Private Barrett’s personal life was tragic. His mother and brother die within days of each other and his father and youngest sister are ill at the same time. Yet, his letter maintains a newsy quality and are not maudlin or morbid in tone. Perhaps the bonds of the soldiers of the 114th Battalion and the support of same helped him sustain his efforts to serve in the Canadian Army. The letters are glimpse at this man and his time.

FOOTNOTES

[i] Founded in 1856 in Cayuga, Ontario and still being published today as The Sanchem.

[ii] A Short History of the 37th Battalion, Haldimand Rifles, and the 114th Battalion, Canadian Expeditionary Force, For Overseas Service, in the First Great War. R.F. Miller. May 30, 1944.

[iii] Source: The Grand River Sachem. September 26, 1917. Page unknown.

[iv] At the date of the composition of the letter the 18th Battalion was at Villers Camp near the commune of Villers-au-Bois in France. The letter was written on a Sunday and the Battalion had a Communion Service at 7:45 a.m. and Divine Service at 10:00 a.m.

[v] Lafayette Barrett was born March 1906. Private Barrett also had 2 sisters. The census tables do not record his mother. 1911 Census. Ontario, Haldimand, Caledonia. District 41. Page 3.

[vi] Private Barrett listed his next-of-kin on his Attestation Papers as his sister: Velma McCann residing at 106 Murray Street, Hamilton, Ontario. The 1911 Census does not list his mother.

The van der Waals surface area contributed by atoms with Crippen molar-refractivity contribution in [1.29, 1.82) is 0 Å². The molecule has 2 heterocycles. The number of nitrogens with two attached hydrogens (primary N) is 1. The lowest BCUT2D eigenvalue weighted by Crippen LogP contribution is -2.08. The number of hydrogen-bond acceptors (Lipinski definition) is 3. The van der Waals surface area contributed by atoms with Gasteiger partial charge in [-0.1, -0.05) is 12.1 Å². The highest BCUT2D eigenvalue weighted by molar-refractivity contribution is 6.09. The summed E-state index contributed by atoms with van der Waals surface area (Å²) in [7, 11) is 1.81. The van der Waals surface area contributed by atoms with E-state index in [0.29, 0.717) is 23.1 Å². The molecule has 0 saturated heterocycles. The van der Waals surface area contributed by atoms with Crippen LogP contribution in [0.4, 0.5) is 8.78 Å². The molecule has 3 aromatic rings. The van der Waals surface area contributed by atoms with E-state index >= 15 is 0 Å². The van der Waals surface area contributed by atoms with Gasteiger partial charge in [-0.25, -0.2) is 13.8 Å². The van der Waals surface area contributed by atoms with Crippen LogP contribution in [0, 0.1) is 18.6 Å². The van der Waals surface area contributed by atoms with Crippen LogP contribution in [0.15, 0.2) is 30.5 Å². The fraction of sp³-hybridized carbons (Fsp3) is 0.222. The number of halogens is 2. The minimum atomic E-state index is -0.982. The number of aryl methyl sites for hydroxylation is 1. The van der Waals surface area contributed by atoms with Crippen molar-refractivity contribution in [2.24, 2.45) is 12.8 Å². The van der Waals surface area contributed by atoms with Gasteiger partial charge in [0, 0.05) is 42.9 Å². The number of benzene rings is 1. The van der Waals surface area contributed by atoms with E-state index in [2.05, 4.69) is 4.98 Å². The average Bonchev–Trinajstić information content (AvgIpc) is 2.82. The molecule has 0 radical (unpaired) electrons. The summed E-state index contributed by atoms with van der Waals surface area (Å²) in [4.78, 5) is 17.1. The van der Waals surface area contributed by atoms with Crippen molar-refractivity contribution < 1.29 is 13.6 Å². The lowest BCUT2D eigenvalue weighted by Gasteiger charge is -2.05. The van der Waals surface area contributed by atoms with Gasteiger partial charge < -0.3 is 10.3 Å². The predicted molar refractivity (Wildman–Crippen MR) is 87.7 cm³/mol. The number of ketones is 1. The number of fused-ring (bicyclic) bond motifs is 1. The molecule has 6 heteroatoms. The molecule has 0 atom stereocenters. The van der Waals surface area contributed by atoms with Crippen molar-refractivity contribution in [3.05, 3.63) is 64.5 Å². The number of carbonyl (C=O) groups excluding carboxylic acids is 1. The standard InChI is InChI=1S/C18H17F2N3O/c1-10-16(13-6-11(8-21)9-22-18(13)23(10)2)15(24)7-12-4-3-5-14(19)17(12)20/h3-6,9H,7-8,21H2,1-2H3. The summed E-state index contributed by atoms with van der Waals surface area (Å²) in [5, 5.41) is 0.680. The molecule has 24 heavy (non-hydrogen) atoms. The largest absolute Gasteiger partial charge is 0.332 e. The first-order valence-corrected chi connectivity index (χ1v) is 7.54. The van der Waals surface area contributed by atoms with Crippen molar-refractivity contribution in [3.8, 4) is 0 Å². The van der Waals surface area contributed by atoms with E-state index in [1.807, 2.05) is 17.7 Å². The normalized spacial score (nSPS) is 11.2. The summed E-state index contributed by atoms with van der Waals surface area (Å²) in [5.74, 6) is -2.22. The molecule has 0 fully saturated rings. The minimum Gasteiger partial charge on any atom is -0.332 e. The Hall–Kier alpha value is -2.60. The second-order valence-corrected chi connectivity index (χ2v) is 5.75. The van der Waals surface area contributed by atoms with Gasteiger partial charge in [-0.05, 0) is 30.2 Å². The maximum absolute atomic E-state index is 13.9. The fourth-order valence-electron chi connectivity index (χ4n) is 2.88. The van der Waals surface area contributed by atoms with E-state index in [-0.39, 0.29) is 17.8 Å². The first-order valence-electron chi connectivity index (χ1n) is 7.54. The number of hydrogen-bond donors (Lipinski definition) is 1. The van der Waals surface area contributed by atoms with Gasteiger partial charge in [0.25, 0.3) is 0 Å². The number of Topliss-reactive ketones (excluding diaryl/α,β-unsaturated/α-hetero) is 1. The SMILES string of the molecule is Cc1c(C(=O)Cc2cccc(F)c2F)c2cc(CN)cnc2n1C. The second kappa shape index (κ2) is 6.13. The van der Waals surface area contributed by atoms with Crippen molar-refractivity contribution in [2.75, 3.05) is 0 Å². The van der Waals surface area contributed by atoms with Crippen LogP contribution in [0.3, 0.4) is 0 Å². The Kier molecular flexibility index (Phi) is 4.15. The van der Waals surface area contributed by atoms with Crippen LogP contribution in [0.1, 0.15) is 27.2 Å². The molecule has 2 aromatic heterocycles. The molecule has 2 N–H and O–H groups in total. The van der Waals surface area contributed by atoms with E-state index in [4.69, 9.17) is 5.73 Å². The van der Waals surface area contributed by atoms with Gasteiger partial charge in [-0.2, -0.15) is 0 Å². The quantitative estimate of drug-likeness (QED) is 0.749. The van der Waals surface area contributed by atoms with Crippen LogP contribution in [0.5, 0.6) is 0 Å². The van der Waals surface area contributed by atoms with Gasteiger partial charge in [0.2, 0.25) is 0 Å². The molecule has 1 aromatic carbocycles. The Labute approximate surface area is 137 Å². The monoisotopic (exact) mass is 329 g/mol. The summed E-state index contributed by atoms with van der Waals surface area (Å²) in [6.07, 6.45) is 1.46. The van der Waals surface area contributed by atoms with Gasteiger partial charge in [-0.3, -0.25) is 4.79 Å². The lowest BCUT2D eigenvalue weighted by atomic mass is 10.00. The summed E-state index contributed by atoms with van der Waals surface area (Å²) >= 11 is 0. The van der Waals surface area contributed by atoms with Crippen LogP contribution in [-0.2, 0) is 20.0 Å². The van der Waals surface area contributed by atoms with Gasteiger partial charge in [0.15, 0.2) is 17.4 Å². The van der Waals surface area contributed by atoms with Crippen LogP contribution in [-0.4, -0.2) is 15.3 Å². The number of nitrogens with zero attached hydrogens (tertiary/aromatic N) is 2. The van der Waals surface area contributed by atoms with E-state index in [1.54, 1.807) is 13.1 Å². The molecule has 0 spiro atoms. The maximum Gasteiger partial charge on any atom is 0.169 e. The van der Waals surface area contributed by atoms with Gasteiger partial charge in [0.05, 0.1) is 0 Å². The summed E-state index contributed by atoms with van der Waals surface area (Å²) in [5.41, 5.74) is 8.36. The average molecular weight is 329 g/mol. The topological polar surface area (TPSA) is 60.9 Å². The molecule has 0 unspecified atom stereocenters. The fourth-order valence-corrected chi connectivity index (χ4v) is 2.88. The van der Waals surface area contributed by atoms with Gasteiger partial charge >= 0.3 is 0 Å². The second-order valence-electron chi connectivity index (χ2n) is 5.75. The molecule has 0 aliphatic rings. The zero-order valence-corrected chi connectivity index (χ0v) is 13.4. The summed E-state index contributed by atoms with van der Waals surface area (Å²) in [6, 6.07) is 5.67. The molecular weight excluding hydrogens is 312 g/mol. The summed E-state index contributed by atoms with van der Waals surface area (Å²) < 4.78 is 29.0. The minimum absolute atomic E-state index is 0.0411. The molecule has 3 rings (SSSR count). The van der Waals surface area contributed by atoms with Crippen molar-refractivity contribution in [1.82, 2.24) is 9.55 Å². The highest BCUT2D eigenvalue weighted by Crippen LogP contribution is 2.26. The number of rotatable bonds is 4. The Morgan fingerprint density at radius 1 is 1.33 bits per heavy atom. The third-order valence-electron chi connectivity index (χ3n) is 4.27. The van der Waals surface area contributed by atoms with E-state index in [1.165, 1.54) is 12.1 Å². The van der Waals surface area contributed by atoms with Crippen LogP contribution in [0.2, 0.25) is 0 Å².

[vii] From these two sentences, it is likely that Lafayette Barrett drowned or met some other misfortune.

[viii] Captain William Percy Lyon was the Chaplain for the 114th Battalion and The Grand River Sachem has numerous letters from former soldiers of the 114th Battalion to Captain Lyon relating their experiences and feelings. It appears he kept a very robust correspondence with the members of the 114th and was highly regarded by the men of the Battalion.

[ix] Likely Pte. James Wellington Johnson (739556) killed in action with the 1st Battalion August 30, 1918.

[x] Helen Barrett born 1902.

[xi] Captain William Percy Lyon was the Chaplain for the 114th Battalion and The Grand River Sachem has numerous letters from former soldiers of the 114th Battalion to Captain Lyon relating their experiences and feelings. It appears he kept a very robust correspondence with the members of the 114th and was highly regarded by the men of the Battalion.

[xii] On June 31, 1918 Pte. Barrett was taken on strength with the Canadian Labour Pool and was no longer attached to the 18th Battalion. He did rejoin the Battalion January 17, 1919 at Allner, Germany.

[xiii] He was classified B 2 as being undersize and debility. These records do not exist but another Board indicated he complained of nervousness and “weakness” and remarked that there was no sign of these conditions no longer existed.

[xiv] Lance-Corporal George Arthur Brettingham, reg. no. 739520. This soldier served in the 18th Battalion and was killed in action, ironically one day after this letter was published, on October 10, 1918 near Iwuy, France.

[xv] The meaning of this oblique reference is unknown.

[xvi] This is Pte. Fred Kirkley Harrison, reg. no. 739541. He served with the 3rd Field Bakery, Canadian Army Service Corp.